If you’ve been following this blog for awhile, you know quite a bit about my life. But I haven’t talked a lot about how I came to be a full-time freelancer, and what it took for me to finally give myself the freedom to stop trying to fit into a regular nine-to-five. Let me tell ya, it took me a really long time.
That’s what I’m talking about today on My Thirty Spot. Editor Erin Kennedy graciously invited me to participate in her Love for Thirty series, since I’m turning thirty this year. While I always work hard to write honestly here, this piece is one of the most revealing things I’ve written in a long time. It took weeks of looking back into my twenties and facing a lot of difficult periods before I could sit down to write this. But in the end, I’m proud of how real it turned out to be, and I’m grateful for the opportunity to examine how all the pieces came together to get me to this happy period.
Here’s a snippet of the post. If you want to read the essay in its entirety, head on over to My Thirty Spot.
Up until rather recently, I changed jobs the way other people switch out their purses. Between my first job in high school and this, the last few months before my thirtieth birthday, I’ve had eighteen jobs. Nineteen if you count the day that I worked at Harrods. I quit when told me that, should the store undergo a terrorist attack, I would be among the last to be evacuated – and then they scheduled me for a sixty-hour week. I doubt anyone would count that.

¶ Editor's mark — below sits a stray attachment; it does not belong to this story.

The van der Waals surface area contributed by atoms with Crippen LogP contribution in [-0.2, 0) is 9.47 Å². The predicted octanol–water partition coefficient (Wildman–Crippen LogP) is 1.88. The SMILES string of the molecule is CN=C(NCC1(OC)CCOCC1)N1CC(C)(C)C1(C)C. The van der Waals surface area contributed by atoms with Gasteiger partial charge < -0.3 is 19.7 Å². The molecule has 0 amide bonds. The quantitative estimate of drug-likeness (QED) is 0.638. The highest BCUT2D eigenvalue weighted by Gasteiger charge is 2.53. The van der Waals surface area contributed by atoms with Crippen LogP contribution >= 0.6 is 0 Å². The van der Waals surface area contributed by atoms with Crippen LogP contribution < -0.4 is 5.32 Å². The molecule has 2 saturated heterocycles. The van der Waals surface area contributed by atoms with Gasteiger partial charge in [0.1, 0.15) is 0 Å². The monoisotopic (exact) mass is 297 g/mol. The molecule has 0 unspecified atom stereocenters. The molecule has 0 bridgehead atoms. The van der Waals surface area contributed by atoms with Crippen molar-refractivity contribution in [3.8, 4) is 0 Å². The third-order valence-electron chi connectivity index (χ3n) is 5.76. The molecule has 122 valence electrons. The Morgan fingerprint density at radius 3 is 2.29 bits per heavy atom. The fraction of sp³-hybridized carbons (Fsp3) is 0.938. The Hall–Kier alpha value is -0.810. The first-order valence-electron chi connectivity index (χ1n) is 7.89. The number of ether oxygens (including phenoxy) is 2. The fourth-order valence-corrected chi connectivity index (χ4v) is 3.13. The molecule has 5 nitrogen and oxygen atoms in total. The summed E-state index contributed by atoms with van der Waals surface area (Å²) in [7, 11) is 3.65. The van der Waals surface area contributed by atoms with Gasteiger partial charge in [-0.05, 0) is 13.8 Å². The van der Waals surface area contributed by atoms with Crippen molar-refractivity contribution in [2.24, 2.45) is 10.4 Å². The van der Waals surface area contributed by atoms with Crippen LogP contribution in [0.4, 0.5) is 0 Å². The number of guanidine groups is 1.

Some of these jobs were pretty well aligned with my English degree: tutor, textbook editor, book designer, newspaper columnist, magazine writer. But I also worked as a salon manager, barista, and salesperson. I took positions at a chocolate shop, a baby boutique, and a Buddhist peace institute.
Soon after completing my graduate degree, I took on a full-time job at a detective agency. When I tell people about this period of my life, they immediately imagine a film noir-esque office; wooden doors with frosted glass windows and standalone racks perfect for dramatic fedora snatching. But the reality was all halogen lights and plastic cubicles, with only the buzz of the air conditioner…
Find the full post here.
Photography by the talented Meghann Street.